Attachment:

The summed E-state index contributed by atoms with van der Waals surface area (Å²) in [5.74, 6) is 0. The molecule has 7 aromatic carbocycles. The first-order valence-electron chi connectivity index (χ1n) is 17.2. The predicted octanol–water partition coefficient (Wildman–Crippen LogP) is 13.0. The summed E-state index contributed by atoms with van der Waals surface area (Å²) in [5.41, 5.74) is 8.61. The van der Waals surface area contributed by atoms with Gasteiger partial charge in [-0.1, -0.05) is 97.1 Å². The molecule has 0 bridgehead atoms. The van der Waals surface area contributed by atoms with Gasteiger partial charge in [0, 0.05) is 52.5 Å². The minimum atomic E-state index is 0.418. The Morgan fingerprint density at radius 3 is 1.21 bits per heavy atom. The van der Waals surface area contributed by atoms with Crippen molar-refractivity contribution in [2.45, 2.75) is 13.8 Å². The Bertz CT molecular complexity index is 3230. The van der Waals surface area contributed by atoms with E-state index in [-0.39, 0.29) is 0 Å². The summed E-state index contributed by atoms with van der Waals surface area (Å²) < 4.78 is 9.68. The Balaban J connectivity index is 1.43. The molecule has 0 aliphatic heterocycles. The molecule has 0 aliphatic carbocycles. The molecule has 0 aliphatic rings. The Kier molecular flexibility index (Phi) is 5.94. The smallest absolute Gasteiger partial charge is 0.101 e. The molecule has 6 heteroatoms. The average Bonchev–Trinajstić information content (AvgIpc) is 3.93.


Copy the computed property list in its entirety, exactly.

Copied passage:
The summed E-state index contributed by atoms with van der Waals surface area (Å²) in [5.74, 6) is 0. The molecule has 7 aromatic carbocycles. The first-order valence-electron chi connectivity index (χ1n) is 17.2. The predicted octanol–water partition coefficient (Wildman–Crippen LogP) is 13.0. The summed E-state index contributed by atoms with van der Waals surface area (Å²) in [5.41, 5.74) is 8.61. The van der Waals surface area contributed by atoms with Gasteiger partial charge in [-0.1, -0.05) is 97.1 Å². The molecule has 0 bridgehead atoms. The van der Waals surface area contributed by atoms with Gasteiger partial charge in [0, 0.05) is 52.5 Å². The minimum atomic E-state index is 0.418. The Morgan fingerprint density at radius 3 is 1.21 bits per heavy atom. The van der Waals surface area contributed by atoms with Crippen molar-refractivity contribution in [2.45, 2.75) is 13.8 Å². The Bertz CT molecular complexity index is 3230. The van der Waals surface area contributed by atoms with E-state index in [-0.39, 0.29) is 0 Å². The summed E-state index contributed by atoms with van der Waals surface area (Å²) < 4.78 is 9.68. The Balaban J connectivity index is 1.43. The molecule has 0 aliphatic heterocycles. The molecule has 0 aliphatic carbocycles. The molecule has 0 aliphatic rings. The Kier molecular flexibility index (Phi) is 5.94. The smallest absolute Gasteiger partial charge is 0.101 e. The molecule has 6 heteroatoms. The average Bonchev–Trinajstić information content (AvgIpc) is 3.93.